Ripple Modifier

Command entry: Modify panel Make a selection. Modifier List Object-Space Modifiers Ripple
Command entry:Make a selection. Modifiers menu Parametric Deformers Ripple

The Ripple modifier produces a concentric rippling effect in an object's geometry. You can use either of two different ripple effects or a combination of both. Ripple uses a standard gizmo and center, which you can transform to increase the number of ripple variations.

The Ripple space warp has similar features. It is useful for applying effects to a large number of objects.

An object with the Ripple modifier applied.

Top (from left to right): Amplitude 1 only, Amplitude 2 only and both amplitudes.

Bottom: Both amplitudes with the Decay effect.

Procedures

Example: To use the Ripple modifier:

1. Start with an empty scene, and add a Plane object in the Perspective viewport. Set Length and Width both to 100.0, and set Length Segs and Width Segs both to 10.

The Plane object is useful as the basis for the surface of a body of water in which ripples form.

2. Go to the Modify panel, click the Modifier List, and choose Object-Space Modifiers Ripple.

This applies the modifier to the Plane object.

3. On the Parameters rollout, set Amplitude 1 to 10.0.

A large ripple forms in the Plane object.

You can change the horizontal scale by adjusting the wave length.

4. Set Wave Length to 20.0. The waves become smaller, but now it's apparent that the Plane object needs greater geometric resolution to properly display the number of waves.
5. In the modifier stack, click the Plane item, and then set Length Segs and Width Segs both to 30.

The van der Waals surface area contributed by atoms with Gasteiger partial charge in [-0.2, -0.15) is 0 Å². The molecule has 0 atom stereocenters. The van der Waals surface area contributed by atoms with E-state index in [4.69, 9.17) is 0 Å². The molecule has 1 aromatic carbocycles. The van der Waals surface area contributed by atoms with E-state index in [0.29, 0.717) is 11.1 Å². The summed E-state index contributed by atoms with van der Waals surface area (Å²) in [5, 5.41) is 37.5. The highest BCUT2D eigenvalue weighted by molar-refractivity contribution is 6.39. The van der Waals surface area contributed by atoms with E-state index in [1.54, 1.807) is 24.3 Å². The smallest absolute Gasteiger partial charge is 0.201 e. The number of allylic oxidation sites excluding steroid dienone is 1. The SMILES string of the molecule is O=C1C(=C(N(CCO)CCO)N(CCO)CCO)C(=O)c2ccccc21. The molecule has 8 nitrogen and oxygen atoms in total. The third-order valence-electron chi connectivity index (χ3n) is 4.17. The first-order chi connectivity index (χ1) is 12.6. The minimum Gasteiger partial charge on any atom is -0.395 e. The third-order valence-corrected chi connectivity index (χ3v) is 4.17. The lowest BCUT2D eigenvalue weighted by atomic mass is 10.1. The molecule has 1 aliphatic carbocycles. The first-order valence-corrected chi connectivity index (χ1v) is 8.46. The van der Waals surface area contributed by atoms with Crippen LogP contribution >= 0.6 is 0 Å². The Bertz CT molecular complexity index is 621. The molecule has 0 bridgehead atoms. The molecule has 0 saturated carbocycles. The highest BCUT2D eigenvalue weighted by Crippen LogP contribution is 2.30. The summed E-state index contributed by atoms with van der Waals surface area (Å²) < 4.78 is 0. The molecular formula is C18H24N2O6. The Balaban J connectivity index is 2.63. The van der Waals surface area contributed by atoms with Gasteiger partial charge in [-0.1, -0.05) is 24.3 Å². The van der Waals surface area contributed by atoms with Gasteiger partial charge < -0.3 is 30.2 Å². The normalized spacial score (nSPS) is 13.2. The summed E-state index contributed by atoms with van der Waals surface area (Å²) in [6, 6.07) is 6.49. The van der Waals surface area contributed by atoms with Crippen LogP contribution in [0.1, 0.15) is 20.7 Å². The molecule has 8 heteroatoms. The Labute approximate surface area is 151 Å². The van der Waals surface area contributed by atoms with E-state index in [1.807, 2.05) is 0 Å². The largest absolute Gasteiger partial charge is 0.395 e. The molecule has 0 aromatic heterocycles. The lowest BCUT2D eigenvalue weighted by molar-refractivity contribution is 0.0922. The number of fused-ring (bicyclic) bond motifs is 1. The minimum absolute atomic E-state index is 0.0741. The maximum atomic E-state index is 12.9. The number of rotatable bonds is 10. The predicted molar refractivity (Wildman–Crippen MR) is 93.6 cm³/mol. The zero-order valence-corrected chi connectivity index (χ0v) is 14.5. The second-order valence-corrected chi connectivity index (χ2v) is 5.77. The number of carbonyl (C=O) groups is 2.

The smaller waves become more apparent. The Ripple modifier needs a relatively high number of subdivisions in the geometry it's applied to in order to work properly.

You can use the Amplitude 2 parameter to add complexity to the wave forms created by Ripple.

6. Return to the Ripple level of the modifier stack, and then click and hold on the Amplitude 2 and drag downward.

As you drag, a new set of wave forms are combined with the existing ones. The farther you drag, the more dominant the second set becomes. Using a negative value for Amplitude 2 (or a positive one if Amplitude 1 is negative) produces more of an interference effect between the two sets of waves.

You can animate the waves with the Phase control.

7. Drag slowly upward or downward on the Phase spinner.

Increasing the Phase value moves the waves inward, and decreasing it moves the outward. To animate the waves, create keyframes for the Phase value.

To simulate an object dropping in liquid, use the Decay setting.

8. Drag slowly upward on the Decay spinner.

The farther you drag, the more the wave sizes decrease with the distance from the center of the effect. This is the effect you get when an object perturbs the water surface, and the waves lose energy as they move away from the point of impact.

Interface

Modifier Stack

Gizmo

At this sub-object level, you can transform and animate the gizmo like any other object, altering the effect of the Ripple modifier. Translating the gizmo translates its center an equal distance. Rotating and scaling the gizmo takes place with respect to its center.

Center

At this sub-object level, you can translate and animate the center of the ripple effect, and thus the shape and positions of the ripples.

Parameters rollout

Amplitude 1/ Amplitude 2

Amplitude 1 produces a ripple across the object in one direction, while Amplitude 2 creates a similar ripple at right angles to the first (that is, rotated 90 degrees about the vertical axis).

Wave Length

Specifies the distance between the peaks of the wave. The greater the length, the smoother and more shallow the ripple for a given amplitude. Default=50.0.

Phase

Shifts the ripple pattern over the object. Positive numbers move the pattern inward, while negative numbers move it outward. This effect becomes especially clear when animated.

Decay

Limits the effect of the wave generated from its center.

The default value of 0.0 means that the wave will generate infinitely from its center. Increasing the Decay value causes the wave amplitudes to decrease with distance from the center, thus limiting the distance over which the waves are generated.